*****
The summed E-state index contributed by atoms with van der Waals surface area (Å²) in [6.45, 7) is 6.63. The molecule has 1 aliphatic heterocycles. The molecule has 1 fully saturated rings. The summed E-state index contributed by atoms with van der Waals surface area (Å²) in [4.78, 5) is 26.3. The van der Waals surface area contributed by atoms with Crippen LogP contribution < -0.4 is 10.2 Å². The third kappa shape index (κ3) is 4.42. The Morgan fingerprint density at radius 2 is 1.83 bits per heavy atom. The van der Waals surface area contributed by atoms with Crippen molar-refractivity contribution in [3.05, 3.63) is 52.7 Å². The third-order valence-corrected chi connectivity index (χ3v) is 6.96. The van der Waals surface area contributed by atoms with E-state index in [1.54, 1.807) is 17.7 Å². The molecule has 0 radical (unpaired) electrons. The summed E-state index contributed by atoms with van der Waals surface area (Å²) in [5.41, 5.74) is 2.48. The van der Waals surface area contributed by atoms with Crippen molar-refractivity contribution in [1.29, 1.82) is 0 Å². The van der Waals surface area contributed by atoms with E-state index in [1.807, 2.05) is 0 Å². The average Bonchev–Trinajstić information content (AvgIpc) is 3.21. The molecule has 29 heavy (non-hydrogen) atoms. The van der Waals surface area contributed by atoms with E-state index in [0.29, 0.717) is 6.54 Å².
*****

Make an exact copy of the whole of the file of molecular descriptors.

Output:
The summed E-state index contributed by atoms with van der Waals surface area (Å²) in [6.45, 7) is 6.63. The molecule has 1 aliphatic heterocycles. The molecule has 1 fully saturated rings. The summed E-state index contributed by atoms with van der Waals surface area (Å²) in [4.78, 5) is 26.3. The van der Waals surface area contributed by atoms with Crippen LogP contribution < -0.4 is 10.2 Å². The third kappa shape index (κ3) is 4.42. The Morgan fingerprint density at radius 2 is 1.83 bits per heavy atom. The van der Waals surface area contributed by atoms with Crippen molar-refractivity contribution in [3.05, 3.63) is 52.7 Å². The third-order valence-corrected chi connectivity index (χ3v) is 6.96. The van der Waals surface area contributed by atoms with E-state index in [1.54, 1.807) is 17.7 Å². The molecule has 0 radical (unpaired) electrons. The summed E-state index contributed by atoms with van der Waals surface area (Å²) in [5.41, 5.74) is 2.48. The van der Waals surface area contributed by atoms with Crippen molar-refractivity contribution in [1.29, 1.82) is 0 Å². The van der Waals surface area contributed by atoms with E-state index in [1.807, 2.05) is 0 Å². The average Bonchev–Trinajstić information content (AvgIpc) is 3.21. The molecule has 29 heavy (non-hydrogen) atoms. The van der Waals surface area contributed by atoms with E-state index in [0.29, 0.717) is 6.54 Å².